The IRS created the “Where’s My Refund?” online tool to help taxpayers conveniently track the status of their tax return, which provides daily updates about what the agency calls the “three stages” of filing a return:
- Return Received,
- Refund Approved, and
- Refund Sent.
Taxpayers can learn more about direct deposits by watching this IRS YouTube video: https://www.youtube.com/watch?v=2mfpKTx-5nE
– Story provided by TaxingSubjects.com
A recently released notice allows employers who elected to defer certain employees’ taxes to withhold and pay those deferred taxes throughout 2021—instead of just the first four months of the year.
The action comes in Notice 2021-11 which has been released by the Internal Revenue Service.
It started with a presidential memorandum signed on Aug. 8, 2020 that led to Notice 2020-65 being issued on Aug. 28, giving employers the option to defer certain employees’ Social Security taxes from Sept. 1, 2020, to Dec. 31, 2020.
The deferment applies to employees who are paid less than $4,000 every two weeks—or an equivalent amount for other pay periods—with each pay period considered separately.
These taxes are technically called Old Age, Survivors and Disability Insurance or OASDI, and are calculated at 6.2% of employees’ wages.
Same taxes, more time
Originally, any taxes deferred under Notice 2020-65 are withheld and paid ratably from employee wages between Jan. 1, 2021 and April 30, 2021.
However, Notice 2021-11 expands that payment period: “…this notice modifies Notice 2020-65, 2020-38 I.R.B. 567 (Sept. 14, 2020), by extending the time period during which employers must withhold and pay Applicable Taxes (as defined in Notice 2020-65 and described herein). Specifically, this notice provides that the end date of the period during which employers must withhold and pay Applicable Taxes is postponed from April 30, 2021, to Dec. 31, 2021, and associated interest, penalties, and additions to tax for late payment with respect to any unpaid Applicable Taxes will begin to accrue on Jan. 1, 2022, rather than on May 1, 2021,” Notice-2021-11 states.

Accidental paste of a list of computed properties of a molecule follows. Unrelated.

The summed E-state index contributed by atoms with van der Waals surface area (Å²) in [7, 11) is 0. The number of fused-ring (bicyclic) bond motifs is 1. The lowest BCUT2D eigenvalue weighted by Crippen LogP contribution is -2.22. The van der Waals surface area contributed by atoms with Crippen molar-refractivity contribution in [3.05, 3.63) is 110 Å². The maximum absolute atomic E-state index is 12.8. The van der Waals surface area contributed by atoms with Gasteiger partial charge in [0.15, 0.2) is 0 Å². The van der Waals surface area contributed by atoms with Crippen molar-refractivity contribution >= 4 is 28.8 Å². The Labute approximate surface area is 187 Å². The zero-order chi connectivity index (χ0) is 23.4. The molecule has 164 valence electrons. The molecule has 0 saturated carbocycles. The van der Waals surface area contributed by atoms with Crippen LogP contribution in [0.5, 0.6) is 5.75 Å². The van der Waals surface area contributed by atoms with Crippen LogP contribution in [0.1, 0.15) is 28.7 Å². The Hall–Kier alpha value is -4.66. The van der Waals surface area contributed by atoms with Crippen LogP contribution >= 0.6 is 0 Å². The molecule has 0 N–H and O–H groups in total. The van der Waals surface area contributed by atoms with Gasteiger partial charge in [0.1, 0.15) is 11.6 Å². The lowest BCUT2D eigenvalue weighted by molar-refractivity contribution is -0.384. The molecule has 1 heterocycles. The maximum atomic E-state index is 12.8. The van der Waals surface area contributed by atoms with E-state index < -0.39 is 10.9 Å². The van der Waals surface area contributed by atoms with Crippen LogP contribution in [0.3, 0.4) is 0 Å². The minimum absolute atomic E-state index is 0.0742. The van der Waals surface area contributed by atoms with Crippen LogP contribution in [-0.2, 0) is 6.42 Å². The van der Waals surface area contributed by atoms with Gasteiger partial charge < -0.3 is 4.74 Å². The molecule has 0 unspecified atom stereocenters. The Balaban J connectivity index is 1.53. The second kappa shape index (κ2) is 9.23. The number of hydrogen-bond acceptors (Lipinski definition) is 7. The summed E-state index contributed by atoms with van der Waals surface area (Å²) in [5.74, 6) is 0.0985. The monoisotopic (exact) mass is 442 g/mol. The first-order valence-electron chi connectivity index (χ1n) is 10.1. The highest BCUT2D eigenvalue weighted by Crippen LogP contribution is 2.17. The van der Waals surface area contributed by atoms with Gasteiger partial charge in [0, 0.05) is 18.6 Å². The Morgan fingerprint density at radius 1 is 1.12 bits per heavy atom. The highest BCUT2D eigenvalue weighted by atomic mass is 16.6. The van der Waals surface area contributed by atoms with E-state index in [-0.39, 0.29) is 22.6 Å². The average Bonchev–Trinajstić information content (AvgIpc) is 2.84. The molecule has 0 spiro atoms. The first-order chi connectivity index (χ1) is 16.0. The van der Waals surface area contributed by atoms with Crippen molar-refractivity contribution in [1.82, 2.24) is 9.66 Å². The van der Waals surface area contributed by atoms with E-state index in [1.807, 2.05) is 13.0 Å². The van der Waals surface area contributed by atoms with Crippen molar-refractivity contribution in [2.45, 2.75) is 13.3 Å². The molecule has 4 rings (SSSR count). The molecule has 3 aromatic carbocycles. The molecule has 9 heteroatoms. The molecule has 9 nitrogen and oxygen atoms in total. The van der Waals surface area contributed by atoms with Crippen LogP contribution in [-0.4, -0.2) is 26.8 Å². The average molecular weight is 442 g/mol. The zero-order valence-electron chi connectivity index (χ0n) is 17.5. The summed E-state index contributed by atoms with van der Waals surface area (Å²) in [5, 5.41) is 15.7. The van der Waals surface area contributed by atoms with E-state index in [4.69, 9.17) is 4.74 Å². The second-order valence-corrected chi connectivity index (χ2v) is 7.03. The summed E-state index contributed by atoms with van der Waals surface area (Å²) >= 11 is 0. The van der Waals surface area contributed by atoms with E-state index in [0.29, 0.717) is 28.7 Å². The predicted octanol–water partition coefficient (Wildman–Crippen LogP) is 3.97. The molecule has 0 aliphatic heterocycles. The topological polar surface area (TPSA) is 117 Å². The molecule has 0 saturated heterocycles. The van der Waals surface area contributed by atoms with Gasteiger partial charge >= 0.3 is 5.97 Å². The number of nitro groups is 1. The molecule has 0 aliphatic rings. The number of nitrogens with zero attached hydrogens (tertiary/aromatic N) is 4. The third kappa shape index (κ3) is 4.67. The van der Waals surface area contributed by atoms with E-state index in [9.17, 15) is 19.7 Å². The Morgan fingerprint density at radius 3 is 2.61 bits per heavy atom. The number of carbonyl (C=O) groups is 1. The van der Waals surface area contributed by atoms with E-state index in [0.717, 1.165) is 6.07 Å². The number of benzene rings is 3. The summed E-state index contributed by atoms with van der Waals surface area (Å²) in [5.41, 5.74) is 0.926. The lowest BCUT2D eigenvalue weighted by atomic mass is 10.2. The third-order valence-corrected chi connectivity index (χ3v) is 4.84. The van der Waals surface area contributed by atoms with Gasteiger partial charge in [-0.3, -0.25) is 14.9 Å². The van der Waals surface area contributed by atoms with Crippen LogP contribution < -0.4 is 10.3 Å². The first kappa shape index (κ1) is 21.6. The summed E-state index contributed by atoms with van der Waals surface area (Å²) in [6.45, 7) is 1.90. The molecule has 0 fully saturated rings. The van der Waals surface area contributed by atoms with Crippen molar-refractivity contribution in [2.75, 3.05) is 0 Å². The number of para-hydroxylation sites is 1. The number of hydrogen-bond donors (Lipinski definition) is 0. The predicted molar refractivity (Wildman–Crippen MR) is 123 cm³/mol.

Payments made by Jan. 3, 2022, will be considered timely, since Dec. 31, 2021, is a legal holiday. Penalties, interest and additions will now start to apply on Jan. 1, 2022 for any unpaid balances.
Employees could see their deferred taxes being collected immediately. The IRS recommends they check with their company’s payroll contact on what their collection schedule will be.
For more information on this and other tax relief relative to the COVID-19 pandemic, check out the IRS website at IRS.gov.
– Story provided by TaxingSubjects.com
The Internal Revenue Service has issued a notice that seeks to expand relief for funds and investors affected by the COVID-19 pandemic.
Notice 2021-10 provides additional relief under section 7508A of the Internal Revenue Code for Qualified Opportunity Funds (QOFs) and their investors relating to the coronavirus pandemic.
Specifically, the notice extends relief already spelled out in Notice 2020-39, 2020-26 I.R.B. 984 that applies to QOFs and their investors.
What are the key provisions of Qualified Opportunity Fund relief?
While Qualified Opportunity Funds received one round of relief in 2020, this latest notice expands on that in a number of key areas:
The 180-day investment requirement for QOF investors: A taxpayer has a 180-day window to make an investment in a QOF that satisfies requirements. If the last day of the investment period falls on or after April 1, 2020, and before March 31, 2021, the last day of that 180-day investment period is pushed back to March 31, 2021.
The 30-month substantial improvement period for QOFs and Qualified Opportunity Zone firms: The original rules for Qualified Opportunity Funds also set out a specified 30-month period to make substantial improvements to the property held by an QOF or other Qualified Opportunity Zone business.
This new notice says the period starting on April 1, 2020 and ending on March 31, 2021 “is disregarded in determining any 30-month substantial improvement period.”
Other relief measures: This notice also provides additional relief pursuant to section 1400Z-2(f)(3) and Income Tax Regulations under section 1400Z-2 of the Code (section 1400Z 2 regulations).
Many of the extensions and additional relief are automatic; Qualified Opportunity Funds do not have to call the IRS or send letters or other documents to the agency to get the relief. However, certain steps may be needed and additional forms completed to be filed with the QOF’s federal income tax return.
See the notice and Form 8996 instructions for more details.
– Story provided by TaxingSubjects.com
The Internal Revenue Service has set Friday, Feb. 12, 2021, as the start of the nation’s tax season. That’s the day the agency will begin accepting and processing 2020 tax year returns.
The IRS says the February start date for individual returns will give it time to do additional programming and testing of its computer systems in the wake of tax law changes that came through on Dec. 27, providing a second round of Economic Impact Payments.